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The Fall of '55

3.4 out of 5 stars 29 customer reviews

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Editorial Reviews

In the fall of 1955, a gay sex scandal erupted in the unassuming, wholesome and "vice-less" town of Boise, Idaho, as teenage boys who had prostituted themselves to older men began to disclose their dalliances to authorities. Overnight, Boise's homosexual underworld - comprised mostly of married family men - was splashed onto headlines and thrust into the spotlight. Reputations were shattered and lives ruined as the rumors and accusations flew. What followed was a classic witch-hunt, marked by intense homophobic hysteria, in which the whole town became embroiled. Seth Randal's gripping documentary provides unique insights into the pre-Stonewall gay experience as well as 1950s' America's struggle with the issue of homosexuality and the prevailing myth that it was a cancer that could be spread to the youth. Interesting parallels are also drawn with the era of McCarthyism, during which fear and paranoia supplanted rational thought, and the federal government began its own purge of gays (one that continues to this day in our military).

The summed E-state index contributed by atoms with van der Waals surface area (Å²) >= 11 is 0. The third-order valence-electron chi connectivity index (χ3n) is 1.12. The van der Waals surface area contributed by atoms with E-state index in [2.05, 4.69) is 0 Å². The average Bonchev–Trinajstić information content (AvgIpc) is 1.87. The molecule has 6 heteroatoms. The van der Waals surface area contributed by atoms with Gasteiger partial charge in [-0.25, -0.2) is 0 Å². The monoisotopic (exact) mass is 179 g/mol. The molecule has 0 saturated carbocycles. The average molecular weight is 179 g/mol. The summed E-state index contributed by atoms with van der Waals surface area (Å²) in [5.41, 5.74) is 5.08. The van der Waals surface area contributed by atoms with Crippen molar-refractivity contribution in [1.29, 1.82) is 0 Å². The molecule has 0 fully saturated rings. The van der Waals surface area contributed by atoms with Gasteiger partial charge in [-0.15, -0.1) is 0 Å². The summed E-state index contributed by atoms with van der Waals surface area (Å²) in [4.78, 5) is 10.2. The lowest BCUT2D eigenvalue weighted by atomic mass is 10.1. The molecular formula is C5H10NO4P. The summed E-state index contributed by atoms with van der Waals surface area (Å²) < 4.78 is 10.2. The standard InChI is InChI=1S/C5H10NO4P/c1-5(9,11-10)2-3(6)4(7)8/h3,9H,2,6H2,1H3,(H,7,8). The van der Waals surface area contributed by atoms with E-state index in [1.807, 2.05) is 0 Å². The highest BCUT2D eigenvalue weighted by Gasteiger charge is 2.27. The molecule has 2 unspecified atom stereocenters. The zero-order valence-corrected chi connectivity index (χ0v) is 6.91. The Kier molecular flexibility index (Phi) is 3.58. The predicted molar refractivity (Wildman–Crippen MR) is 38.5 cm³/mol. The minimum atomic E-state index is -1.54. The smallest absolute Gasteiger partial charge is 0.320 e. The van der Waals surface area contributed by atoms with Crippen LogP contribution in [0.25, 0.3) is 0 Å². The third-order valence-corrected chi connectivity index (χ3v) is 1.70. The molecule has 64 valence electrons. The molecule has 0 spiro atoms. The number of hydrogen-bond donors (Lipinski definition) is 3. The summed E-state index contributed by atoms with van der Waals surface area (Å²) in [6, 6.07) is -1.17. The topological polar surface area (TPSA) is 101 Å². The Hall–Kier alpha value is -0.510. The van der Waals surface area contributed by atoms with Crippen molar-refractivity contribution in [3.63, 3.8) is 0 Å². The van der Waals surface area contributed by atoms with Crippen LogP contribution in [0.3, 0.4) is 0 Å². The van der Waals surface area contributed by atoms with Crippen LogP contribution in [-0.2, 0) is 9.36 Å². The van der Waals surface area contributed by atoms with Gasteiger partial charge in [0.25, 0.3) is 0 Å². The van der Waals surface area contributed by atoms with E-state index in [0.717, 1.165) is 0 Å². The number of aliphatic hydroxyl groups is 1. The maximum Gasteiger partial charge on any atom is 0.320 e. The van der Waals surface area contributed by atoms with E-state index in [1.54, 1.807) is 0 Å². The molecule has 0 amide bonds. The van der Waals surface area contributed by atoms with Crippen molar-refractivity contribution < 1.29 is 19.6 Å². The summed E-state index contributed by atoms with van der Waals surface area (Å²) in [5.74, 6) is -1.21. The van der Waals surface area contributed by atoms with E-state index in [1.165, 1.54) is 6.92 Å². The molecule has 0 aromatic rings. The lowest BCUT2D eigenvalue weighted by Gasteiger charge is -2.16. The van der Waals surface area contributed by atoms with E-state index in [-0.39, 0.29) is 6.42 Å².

The film raises many questions that prove difficult even in 2007: With the accusers ranging in age from 15 to 22, at what age did their accusations of sexual corruption become simple hypocrisy? What kinds of behavior were immoral? How far should the community have gone to protect the youth? Who were the victims, and who were the exploited? In Boise, more than fifty years later, opinions are still deeply divided.

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Special Features

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Product Details

  • Actors: Narrated by Claudia Weathermon
  • Directors: Seth Randal
  • Writers: Seth Randal
  • Producers: Louise Luster Seth Randal
  • Format: NTSC
  • Region: All Regions
  • Studio: Frameline
  • DVD Release Date: April 13, 2010
  • Run Time: 82 minutes
  • Average Customer Review: 3.4 out of 5 stars  See all reviews (29 customer reviews)
  • ASIN: B003H05VV8
  • Amazon Best Sellers Rank: #189,808 in Movies & TV (See Top 100 in Movies & TV)

Customer Reviews

Top Customer Reviews

By D. Todd Miller on May 18, 2015